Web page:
Lim Y, Yang G, Cho S, Kim SR, Lee Y-J: Association between Ultrafiltration Rate and Clinical Outcome Is Modified by Muscle Mass in Hemodialysis Patients. Nephron DOI 10.1159/000509350
Observational data have strongly implicated excessive ultrafiltration rates (UFR) as a possible contributor to adverse outcome in hemodialysis treatment of kidney failure. Many variables can affect this association, including “frailty” or abnormalities of body composition of the patients undergoing this modality of treatment.
Lim and coworkers examined the impact of reduced lean body mass (a measure of sarcopenia) assessed by body composition analysis in an observational study of 167 patients on maintenance hemodialysis. The median UFR was 11.4 mL/h/kg. During 284 person years of follow-up, death or first cardiovascular event (the primary outcome metric) occurred in 26% of the subjects and this outcome was predicted by a higher UFR but the hazard ratio for the primary event was quite low (HR 1.044; 95% CI 1.006–1.083). Each 1 mL/h/kg increase in UFR was associated with a 4% greater risk of the primary end point. Residual kidney function was not assessed. Low lean body mass (<12.5 kg/m2; sarcopenia) was identified as a possible marker of the adverse outcomes associated with high UFR.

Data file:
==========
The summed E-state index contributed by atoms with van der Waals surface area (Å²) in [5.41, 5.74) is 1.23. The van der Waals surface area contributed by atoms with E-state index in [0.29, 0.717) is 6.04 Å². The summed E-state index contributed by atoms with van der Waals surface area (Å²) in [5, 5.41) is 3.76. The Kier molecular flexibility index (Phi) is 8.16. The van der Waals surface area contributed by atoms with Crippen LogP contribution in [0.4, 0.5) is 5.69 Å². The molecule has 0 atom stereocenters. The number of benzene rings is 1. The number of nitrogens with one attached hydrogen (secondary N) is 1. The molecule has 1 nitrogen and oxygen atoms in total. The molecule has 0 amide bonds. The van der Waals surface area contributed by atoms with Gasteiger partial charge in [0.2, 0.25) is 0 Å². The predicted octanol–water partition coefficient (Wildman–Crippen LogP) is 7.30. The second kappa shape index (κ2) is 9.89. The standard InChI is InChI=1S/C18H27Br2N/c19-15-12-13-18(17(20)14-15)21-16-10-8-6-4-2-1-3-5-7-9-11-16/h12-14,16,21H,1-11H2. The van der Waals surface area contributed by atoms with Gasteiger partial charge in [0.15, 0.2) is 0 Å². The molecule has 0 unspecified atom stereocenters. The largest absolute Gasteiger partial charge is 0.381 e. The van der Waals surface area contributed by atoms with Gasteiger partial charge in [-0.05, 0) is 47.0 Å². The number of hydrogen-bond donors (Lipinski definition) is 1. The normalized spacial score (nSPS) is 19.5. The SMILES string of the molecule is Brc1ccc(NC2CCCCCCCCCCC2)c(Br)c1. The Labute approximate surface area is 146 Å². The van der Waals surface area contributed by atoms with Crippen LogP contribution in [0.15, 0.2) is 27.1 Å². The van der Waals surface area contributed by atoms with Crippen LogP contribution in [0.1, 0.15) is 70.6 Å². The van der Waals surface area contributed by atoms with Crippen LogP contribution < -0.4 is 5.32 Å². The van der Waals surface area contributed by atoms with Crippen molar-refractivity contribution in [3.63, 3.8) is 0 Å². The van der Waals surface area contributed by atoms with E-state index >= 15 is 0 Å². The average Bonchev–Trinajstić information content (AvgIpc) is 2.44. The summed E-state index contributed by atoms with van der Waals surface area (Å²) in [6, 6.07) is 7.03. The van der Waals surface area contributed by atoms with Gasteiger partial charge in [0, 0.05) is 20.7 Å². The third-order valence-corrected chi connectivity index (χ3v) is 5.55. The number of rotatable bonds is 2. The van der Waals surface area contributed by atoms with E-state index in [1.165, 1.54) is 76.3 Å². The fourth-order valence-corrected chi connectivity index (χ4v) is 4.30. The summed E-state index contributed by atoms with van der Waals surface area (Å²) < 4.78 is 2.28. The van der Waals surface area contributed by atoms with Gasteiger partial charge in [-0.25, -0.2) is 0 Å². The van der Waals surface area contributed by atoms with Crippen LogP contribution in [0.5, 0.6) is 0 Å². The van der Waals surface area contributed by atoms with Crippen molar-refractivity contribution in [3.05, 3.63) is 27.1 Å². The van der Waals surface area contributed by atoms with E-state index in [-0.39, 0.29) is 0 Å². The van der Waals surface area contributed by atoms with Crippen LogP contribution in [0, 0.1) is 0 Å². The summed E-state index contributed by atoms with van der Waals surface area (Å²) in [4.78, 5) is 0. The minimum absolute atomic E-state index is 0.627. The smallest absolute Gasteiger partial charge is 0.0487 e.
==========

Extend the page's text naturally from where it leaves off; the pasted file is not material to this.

As an observational study, these findings are hypothesis generating and not proof of concept. They do seem plausible and it would have been of interest to have quantitative information on the relationships of low lean body mass to indices of “frailty.” Only one body composition measurement was made in this cohort, so we do not know if increases in muscle mass attenuated the adverse effects of excessive UFR. Sarcopenia is well recognized to contribute to mortality risk. Taken together with available information on muscle mass and mortality risk, these studies point to the possible utility of assessment of muscle mass by body composition analysis in guiding the application of UFR in patients on hemodialysis. Whether attempt to improve sarcopenia (exercise training, nutritional modification, anabolic agents) will reduce the risks associated with high UFR remain as questions to be better understood.
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